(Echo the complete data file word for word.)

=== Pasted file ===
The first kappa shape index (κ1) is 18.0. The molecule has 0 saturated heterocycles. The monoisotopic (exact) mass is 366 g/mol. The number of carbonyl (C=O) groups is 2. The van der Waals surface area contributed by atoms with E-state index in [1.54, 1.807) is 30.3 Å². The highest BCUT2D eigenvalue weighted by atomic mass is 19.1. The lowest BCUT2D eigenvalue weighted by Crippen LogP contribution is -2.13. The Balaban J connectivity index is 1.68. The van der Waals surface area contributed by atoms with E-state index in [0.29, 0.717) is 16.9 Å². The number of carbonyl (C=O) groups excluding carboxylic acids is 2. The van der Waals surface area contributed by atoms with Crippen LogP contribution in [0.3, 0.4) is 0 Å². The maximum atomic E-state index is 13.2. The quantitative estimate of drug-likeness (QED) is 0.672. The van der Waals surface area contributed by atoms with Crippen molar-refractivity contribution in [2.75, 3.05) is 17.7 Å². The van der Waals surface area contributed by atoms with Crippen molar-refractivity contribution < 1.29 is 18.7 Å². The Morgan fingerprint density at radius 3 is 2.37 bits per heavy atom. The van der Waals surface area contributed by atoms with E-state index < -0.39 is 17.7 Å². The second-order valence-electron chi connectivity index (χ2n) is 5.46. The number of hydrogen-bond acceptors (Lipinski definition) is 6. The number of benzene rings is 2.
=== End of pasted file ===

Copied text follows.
The first kappa shape index (κ1) is 18.0. The molecule has 0 saturated heterocycles. The monoisotopic (exact) mass is 366 g/mol. The number of carbonyl (C=O) groups is 2. The van der Waals surface area contributed by atoms with E-state index in [1.54, 1.807) is 30.3 Å². The highest BCUT2D eigenvalue weighted by atomic mass is 19.1. The lowest BCUT2D eigenvalue weighted by Crippen LogP contribution is -2.13. The Balaban J connectivity index is 1.68. The van der Waals surface area contributed by atoms with E-state index in [0.29, 0.717) is 16.9 Å². The number of carbonyl (C=O) groups excluding carboxylic acids is 2. The van der Waals surface area contributed by atoms with Crippen LogP contribution in [0.3, 0.4) is 0 Å². The maximum atomic E-state index is 13.2. The quantitative estimate of drug-likeness (QED) is 0.672. The van der Waals surface area contributed by atoms with Crippen molar-refractivity contribution in [2.75, 3.05) is 17.7 Å². The van der Waals surface area contributed by atoms with Crippen molar-refractivity contribution < 1.29 is 18.7 Å². The Morgan fingerprint density at radius 3 is 2.37 bits per heavy atom. The van der Waals surface area contributed by atoms with E-state index < -0.39 is 17.7 Å². The second-order valence-electron chi connectivity index (χ2n) is 5.46. The number of hydrogen-bond acceptors (Lipinski definition) is 6. The number of benzene rings is 2.